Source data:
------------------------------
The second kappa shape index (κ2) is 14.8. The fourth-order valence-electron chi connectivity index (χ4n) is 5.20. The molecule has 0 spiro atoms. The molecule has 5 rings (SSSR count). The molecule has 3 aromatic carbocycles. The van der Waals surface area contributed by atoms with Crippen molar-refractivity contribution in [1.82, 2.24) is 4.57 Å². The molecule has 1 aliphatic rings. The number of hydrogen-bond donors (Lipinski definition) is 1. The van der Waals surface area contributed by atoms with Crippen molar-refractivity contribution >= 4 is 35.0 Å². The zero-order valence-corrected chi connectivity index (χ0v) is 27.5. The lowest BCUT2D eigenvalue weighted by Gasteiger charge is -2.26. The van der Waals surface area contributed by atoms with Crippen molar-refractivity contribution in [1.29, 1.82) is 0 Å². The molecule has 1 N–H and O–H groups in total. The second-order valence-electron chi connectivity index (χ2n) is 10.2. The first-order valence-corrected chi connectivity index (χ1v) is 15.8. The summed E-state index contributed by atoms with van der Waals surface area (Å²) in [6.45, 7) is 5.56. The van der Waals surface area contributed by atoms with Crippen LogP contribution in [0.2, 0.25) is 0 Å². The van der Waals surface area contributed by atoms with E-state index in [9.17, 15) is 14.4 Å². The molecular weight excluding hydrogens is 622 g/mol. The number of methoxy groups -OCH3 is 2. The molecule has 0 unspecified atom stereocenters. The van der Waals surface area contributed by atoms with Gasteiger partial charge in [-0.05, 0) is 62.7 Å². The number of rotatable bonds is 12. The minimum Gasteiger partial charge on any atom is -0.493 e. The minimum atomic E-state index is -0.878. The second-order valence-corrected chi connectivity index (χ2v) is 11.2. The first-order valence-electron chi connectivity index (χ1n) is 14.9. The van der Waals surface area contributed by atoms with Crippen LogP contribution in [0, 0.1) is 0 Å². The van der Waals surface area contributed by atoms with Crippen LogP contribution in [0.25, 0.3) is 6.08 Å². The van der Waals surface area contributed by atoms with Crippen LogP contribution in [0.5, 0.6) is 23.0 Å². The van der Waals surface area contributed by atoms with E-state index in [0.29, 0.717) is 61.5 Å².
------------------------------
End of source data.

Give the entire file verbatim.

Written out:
The second kappa shape index (κ2) is 14.8. The fourth-order valence-electron chi connectivity index (χ4n) is 5.20. The molecule has 0 spiro atoms. The molecule has 5 rings (SSSR count). The molecule has 3 aromatic carbocycles. The van der Waals surface area contributed by atoms with Crippen molar-refractivity contribution in [1.82, 2.24) is 4.57 Å². The molecule has 1 aliphatic rings. The number of hydrogen-bond donors (Lipinski definition) is 1. The van der Waals surface area contributed by atoms with Crippen molar-refractivity contribution >= 4 is 35.0 Å². The zero-order valence-corrected chi connectivity index (χ0v) is 27.5. The lowest BCUT2D eigenvalue weighted by Gasteiger charge is -2.26. The van der Waals surface area contributed by atoms with Crippen molar-refractivity contribution in [1.29, 1.82) is 0 Å². The molecule has 1 N–H and O–H groups in total. The second-order valence-electron chi connectivity index (χ2n) is 10.2. The first-order valence-corrected chi connectivity index (χ1v) is 15.8. The summed E-state index contributed by atoms with van der Waals surface area (Å²) in [6.45, 7) is 5.56. The van der Waals surface area contributed by atoms with Crippen LogP contribution in [0.2, 0.25) is 0 Å². The van der Waals surface area contributed by atoms with E-state index in [9.17, 15) is 14.4 Å². The molecular weight excluding hydrogens is 622 g/mol. The number of methoxy groups -OCH3 is 2. The molecule has 0 unspecified atom stereocenters. The van der Waals surface area contributed by atoms with Gasteiger partial charge in [-0.05, 0) is 62.7 Å². The number of rotatable bonds is 12. The minimum Gasteiger partial charge on any atom is -0.493 e. The minimum atomic E-state index is -0.878. The second-order valence-corrected chi connectivity index (χ2v) is 11.2. The first-order valence-electron chi connectivity index (χ1n) is 14.9. The van der Waals surface area contributed by atoms with Crippen LogP contribution in [0, 0.1) is 0 Å². The van der Waals surface area contributed by atoms with Crippen LogP contribution in [0.25, 0.3) is 6.08 Å². The van der Waals surface area contributed by atoms with Crippen LogP contribution in [0.5, 0.6) is 23.0 Å². The van der Waals surface area contributed by atoms with E-state index in [0.29, 0.717) is 61.5 Å².